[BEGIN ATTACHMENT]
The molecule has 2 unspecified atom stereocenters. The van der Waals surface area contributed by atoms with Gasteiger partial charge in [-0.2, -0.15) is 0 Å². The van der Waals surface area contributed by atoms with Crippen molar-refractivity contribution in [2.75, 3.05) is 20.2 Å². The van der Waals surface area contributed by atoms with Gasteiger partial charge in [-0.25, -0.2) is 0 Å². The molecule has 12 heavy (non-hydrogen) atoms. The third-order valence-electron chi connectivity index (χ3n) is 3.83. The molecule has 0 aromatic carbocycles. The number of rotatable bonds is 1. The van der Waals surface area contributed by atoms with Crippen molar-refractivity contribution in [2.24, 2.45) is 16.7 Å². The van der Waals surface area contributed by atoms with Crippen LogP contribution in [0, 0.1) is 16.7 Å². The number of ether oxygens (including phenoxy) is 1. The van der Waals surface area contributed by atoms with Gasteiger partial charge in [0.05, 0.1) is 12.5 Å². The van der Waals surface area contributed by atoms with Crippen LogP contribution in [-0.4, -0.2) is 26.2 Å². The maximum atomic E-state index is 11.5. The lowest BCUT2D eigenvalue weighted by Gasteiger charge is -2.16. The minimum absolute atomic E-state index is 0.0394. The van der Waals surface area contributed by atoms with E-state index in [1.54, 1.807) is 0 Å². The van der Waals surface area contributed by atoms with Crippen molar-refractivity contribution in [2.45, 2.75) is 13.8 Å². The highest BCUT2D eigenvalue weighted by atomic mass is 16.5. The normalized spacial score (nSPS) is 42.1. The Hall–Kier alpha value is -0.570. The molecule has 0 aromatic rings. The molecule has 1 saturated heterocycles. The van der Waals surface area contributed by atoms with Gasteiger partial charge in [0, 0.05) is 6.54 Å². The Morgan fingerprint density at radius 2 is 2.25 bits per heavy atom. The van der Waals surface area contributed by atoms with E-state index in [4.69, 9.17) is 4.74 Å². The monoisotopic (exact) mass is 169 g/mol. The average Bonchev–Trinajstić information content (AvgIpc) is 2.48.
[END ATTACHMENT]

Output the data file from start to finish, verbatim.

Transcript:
The molecule has 2 unspecified atom stereocenters. The van der Waals surface area contributed by atoms with Gasteiger partial charge in [-0.2, -0.15) is 0 Å². The van der Waals surface area contributed by atoms with Crippen molar-refractivity contribution in [2.75, 3.05) is 20.2 Å². The van der Waals surface area contributed by atoms with Gasteiger partial charge in [-0.25, -0.2) is 0 Å². The molecule has 12 heavy (non-hydrogen) atoms. The third-order valence-electron chi connectivity index (χ3n) is 3.83. The molecule has 0 aromatic carbocycles. The number of rotatable bonds is 1. The van der Waals surface area contributed by atoms with Crippen molar-refractivity contribution in [2.24, 2.45) is 16.7 Å². The van der Waals surface area contributed by atoms with Crippen LogP contribution in [0, 0.1) is 16.7 Å². The number of ether oxygens (including phenoxy) is 1. The van der Waals surface area contributed by atoms with Gasteiger partial charge in [0.05, 0.1) is 12.5 Å². The van der Waals surface area contributed by atoms with Crippen LogP contribution in [-0.4, -0.2) is 26.2 Å². The maximum atomic E-state index is 11.5. The lowest BCUT2D eigenvalue weighted by Gasteiger charge is -2.16. The minimum absolute atomic E-state index is 0.0394. The van der Waals surface area contributed by atoms with E-state index in [1.54, 1.807) is 0 Å². The van der Waals surface area contributed by atoms with Crippen molar-refractivity contribution in [2.45, 2.75) is 13.8 Å². The highest BCUT2D eigenvalue weighted by atomic mass is 16.5. The normalized spacial score (nSPS) is 42.1. The Hall–Kier alpha value is -0.570. The molecule has 0 aromatic rings. The molecule has 1 saturated heterocycles. The van der Waals surface area contributed by atoms with Gasteiger partial charge in [0, 0.05) is 6.54 Å². The Morgan fingerprint density at radius 2 is 2.25 bits per heavy atom. The van der Waals surface area contributed by atoms with E-state index in [4.69, 9.17) is 4.74 Å². The monoisotopic (exact) mass is 169 g/mol. The average Bonchev–Trinajstić information content (AvgIpc) is 2.48.